Candace L. Barr
Pacific Book Reviews

“’That’s not possible!’ she screamed. ‘She turned into a doll! She’s a real witch! This must go against almost EVERY SINGLE LAW OF SCIENCE AND NATURE!’”

Zephyr Spheres is a 13-year-old girl who lives with her foster parents, the Krumples. Mr. Krumple isn’t too bad; he just works all the time. Mrs. Krumple, however, treats Zephyr like a servant. Mrs. Krumple’s character is much like Cinderella’s stepmother. Also, because of Zephyr’s shabby clothes and poor social status, the children and teachers at school treat her less favorably than the other children. In particular, the rich Trinda Temple never misses an opportunity to put Zephyr down. After a particularly mean insult from Trinda, Zephyr turns her into a doll. Zephyr isn’t sure what she did or how she did it, but the news spreads quickly. Soon, the government comes and offers her foster mother money to allow them to take Zephyr away to learn about her magic. Mrs. Krumple readily agrees. However, before the government men take her away, two dwarves appear and tell Zephyr that she is needed in the realm she was born in, Danus. Not wanting to be sold to the government, Zephyr quickly agrees to go with the dwarves. However, Danus has its own problems. Zephyr finds out that her real father is alive and is King of Crystotopia, one of the lands in Danus. To make matters worse, he has been kidnapped by evil forces employing dark magic. Zephyr realizes she needs to find a way to save her father and his kingdom while navigating the pitfalls of the royal court.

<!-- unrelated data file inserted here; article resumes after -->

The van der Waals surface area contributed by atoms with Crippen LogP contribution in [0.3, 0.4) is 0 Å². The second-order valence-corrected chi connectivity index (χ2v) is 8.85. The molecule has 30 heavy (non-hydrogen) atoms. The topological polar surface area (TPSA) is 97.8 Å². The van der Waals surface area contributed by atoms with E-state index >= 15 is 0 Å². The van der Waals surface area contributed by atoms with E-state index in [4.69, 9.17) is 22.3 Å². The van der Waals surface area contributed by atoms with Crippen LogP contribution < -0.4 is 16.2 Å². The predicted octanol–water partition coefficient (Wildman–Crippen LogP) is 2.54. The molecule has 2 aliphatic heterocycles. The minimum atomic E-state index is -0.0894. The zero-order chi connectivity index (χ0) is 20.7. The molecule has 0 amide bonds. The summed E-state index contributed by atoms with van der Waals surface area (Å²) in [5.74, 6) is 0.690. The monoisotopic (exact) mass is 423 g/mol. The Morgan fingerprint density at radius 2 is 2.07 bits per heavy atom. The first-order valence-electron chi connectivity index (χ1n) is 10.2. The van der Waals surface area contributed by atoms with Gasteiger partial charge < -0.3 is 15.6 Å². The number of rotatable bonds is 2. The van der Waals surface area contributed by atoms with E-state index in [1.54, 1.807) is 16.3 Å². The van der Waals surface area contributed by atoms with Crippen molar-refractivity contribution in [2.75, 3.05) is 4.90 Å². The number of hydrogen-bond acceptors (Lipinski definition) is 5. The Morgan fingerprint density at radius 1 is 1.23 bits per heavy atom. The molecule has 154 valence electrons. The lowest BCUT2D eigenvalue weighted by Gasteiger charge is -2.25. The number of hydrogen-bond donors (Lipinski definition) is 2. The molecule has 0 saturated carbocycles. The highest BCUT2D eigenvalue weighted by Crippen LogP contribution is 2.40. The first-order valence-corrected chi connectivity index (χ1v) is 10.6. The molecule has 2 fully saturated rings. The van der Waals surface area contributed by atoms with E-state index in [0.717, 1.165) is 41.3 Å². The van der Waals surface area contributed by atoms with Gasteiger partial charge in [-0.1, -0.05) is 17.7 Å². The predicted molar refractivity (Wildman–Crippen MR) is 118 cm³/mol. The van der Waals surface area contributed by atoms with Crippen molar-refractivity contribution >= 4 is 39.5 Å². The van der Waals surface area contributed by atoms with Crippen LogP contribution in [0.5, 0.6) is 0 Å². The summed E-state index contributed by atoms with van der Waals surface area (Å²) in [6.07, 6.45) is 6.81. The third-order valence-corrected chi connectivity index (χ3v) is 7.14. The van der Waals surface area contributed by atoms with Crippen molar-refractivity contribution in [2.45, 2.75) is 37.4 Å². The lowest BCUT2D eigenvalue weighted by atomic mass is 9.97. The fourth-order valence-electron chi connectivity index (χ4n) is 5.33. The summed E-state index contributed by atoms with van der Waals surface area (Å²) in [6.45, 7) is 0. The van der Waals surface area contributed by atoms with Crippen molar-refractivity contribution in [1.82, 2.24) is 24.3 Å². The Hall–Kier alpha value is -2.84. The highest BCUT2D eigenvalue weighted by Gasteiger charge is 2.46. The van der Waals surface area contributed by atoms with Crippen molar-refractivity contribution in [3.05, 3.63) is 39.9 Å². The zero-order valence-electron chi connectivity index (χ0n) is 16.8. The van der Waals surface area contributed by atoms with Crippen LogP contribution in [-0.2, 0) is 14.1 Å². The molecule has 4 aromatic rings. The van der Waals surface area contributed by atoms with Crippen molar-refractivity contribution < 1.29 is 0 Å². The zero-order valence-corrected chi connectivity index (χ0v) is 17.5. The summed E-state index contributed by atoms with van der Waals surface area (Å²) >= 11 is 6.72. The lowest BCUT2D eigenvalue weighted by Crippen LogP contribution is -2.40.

Hibbett’s book is clearly written and moves the plot along at a swift pace. The book also relies on some familiar fantasy tropes, and the storyline feels heavily influenced by many favorite children’s books. For example, the world of Danus, and Zephyr’s role in it, conjures up similarities to the Narnia series. Also, the way magic works, the potions they take, and the flying out of the bedroom window to travel to Danus are reminiscent of Alice in Wonderland and Peter Pan. Additionally, the fact that Zephyr has magic on an earth full of ordinary humans with no magic creates a similar vibe to the Harry Potter books. Zephyr’s character is a strong-willed girl—complex and likable. There is a nice bit of mystery in the book concerning who among the members of the court is a traitor to the King. The cast of characters is varied and interesting, including dwarves, lizard-like trackers, sorcerers, and witches. The magic sword that can only be wielded by someone of royal blood reminds one of The Sword and the Stone.

Hibbett’s descriptive writing is well-done. He provides the reader with enough detail that it is easy to picture the characters and setting. Also, the most important characters are well-rounded rather than flat and one-dimensional. Occasionally, some of his metaphors don’t seem quite right. For example, at one point, Hibbett writes, “Trinda’s taunts hit her like bullets…” Trinda is on her way to school at this point, and the bullets simile comes across uneasily since school violence is such a relevant topic these days. Overall, though, the pacing is good, and the pages turn quickly. This book should appeal to younger middle-grade readers, especially those who enjoy fantasy or adventure stories.

Mark Heisey
The US Review of Books